Holy schmoly today was a nice day! The weather was gorgeous, with absolutely clear skies and mild temperatures, I sat in a cab on the way to my boss's house with a bag full of groceries and enjoyed the beautiful colours on the trees and the hazy looking mountains in the the distance. I once again had the unbelievable sense of being reminded that I was in Korea, which is silly, since I've been overseas almost 4 years now. Yet I keep having that feeling, "Yo, check it out, you're far away from home."
I arrived at Karen's house and we set about cooking class. There were some fairly major screw-ups, namely that I forgot the printed out recipes for 3 of the dishes at home (the 4th, chicken cordon blue - my mom's best, is committed to memory.) No matter, I know how to make all the stuff. First up, we made shepherd's pie. The pie was a bit bland for my liking, and Karen had bought beef cream soup mix, instead of beef broth ~ so it was interesting. Good, though. Karen and I both agreed it would be better with some more spice. As it was, it was heavy on the veg (carrots, onions, and corn) and light on the meat. I had bought the biggest package of Australian ground beef available, for 6,000 won, and it was not very much at all. Next was a spinach quiche with a rice crust. It turned perfect looking. The mishap here was I forgot to include garlic in the spinach and onion sautee, but oh well. Karen liked the 'nurungji' (toasted rice) aspect of the quiche, but isn't a big fan of spinach I found out.
With the first 2 dishes complete, we sat down to lunch, and sampled them along with Karen's mom's excellent kimchi and slices of tofu, a crispy spicy Korean seasoned salad of cucumbers, onions, and carrots, and doenjang jjigae (bean paste stew.) Yummilicious!
*borrowed from the 'net.' Karen's looked much more delicious than this, all salty and hot, did you know it's even better when made from the pasty water you get when washing rice?
After some conversation and coffee and the sun setting, we started in on the last 2 dishes. I forgot the cream in my fridge for the chicken cordon blue, and we used milk instead, but it didn't work out very well. The dish really does need cream. The chicken was good (though Karen didn't like the swiss cheese) but the sauce wasn't thick enough and had a few globs of gelatinous undisolved corn starch. Ick. I intend to make it proper, like, in the next week or two and give it to Karen to show her what it should taste like. The baked cod with broccoli was nice and simple and tasty. It, too, could have used more seasoning. Using a can of soup to cook is a bit - something - but tasty and convenient nonetheless. I wonder if the fact that all these Western dishes tasted just a bit bland is a testament to all the spicy Korean food I usually eat, or just that my sense of taste is off because I've got a bit of a cold.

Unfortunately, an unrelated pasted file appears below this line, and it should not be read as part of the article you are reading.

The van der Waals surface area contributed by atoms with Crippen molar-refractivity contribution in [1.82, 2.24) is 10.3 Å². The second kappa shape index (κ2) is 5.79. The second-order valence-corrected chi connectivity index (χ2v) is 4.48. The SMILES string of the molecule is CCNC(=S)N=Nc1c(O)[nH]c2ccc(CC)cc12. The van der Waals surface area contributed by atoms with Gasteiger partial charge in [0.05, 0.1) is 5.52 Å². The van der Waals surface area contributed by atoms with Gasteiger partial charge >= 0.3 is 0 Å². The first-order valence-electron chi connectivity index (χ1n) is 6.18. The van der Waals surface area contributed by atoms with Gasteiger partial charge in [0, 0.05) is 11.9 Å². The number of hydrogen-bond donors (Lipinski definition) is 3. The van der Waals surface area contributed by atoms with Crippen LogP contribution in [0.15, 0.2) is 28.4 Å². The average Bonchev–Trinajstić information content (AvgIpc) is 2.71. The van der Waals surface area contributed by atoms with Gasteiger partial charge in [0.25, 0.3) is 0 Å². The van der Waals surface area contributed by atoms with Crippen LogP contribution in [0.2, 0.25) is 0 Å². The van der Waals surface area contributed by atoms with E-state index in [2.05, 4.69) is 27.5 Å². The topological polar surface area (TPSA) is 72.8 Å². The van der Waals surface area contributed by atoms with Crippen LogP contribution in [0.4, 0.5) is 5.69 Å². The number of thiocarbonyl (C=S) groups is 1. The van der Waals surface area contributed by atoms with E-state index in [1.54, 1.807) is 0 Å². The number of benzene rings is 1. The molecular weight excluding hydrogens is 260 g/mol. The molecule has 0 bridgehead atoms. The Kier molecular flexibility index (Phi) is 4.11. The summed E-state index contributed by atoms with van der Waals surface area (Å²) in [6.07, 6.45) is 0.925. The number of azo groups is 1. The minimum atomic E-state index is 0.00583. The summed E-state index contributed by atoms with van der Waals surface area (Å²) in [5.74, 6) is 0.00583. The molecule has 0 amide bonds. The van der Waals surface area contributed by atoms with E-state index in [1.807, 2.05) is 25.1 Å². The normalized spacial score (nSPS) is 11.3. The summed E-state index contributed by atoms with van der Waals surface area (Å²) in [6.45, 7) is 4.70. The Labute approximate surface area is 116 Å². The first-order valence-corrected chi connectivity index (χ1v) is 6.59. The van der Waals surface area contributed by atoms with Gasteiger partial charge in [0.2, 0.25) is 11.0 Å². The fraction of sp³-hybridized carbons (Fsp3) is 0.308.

While preparing the chicken we realized Karen didn't have a wine opener, so I jammed the cork inward with a screwdriver. So after adding the appropriate amount to the dish, we had to drink up the wine. We finished the bottle and I started drinking some cold beer as we sampled the two completed dishes. Karen's pretty sister showed up and ate a plate with a bit of everything, and seemed to really like it!
It really was a fun day, and I continue to realize that my boss is someone I'd be friends with. She's only a month older than I, and is really a great person. We're having the opportunity to get to know each other so much better because her husband has been working in other countries for the past few months. When he's here, she doesn't have time to hang out. He'll be back home for a bit in a couple weeks. I had a dream the other night that he was back, and looked exactly the same, except all his hair had turned white. I don't know what that's supposed to mean.
This post is long enough, so I'm going to save a little story for tomorrow. Or a little later. I ended up drinking about 2 litres of beer and half a bottle of wine, so typing is a pain in the ass right now!
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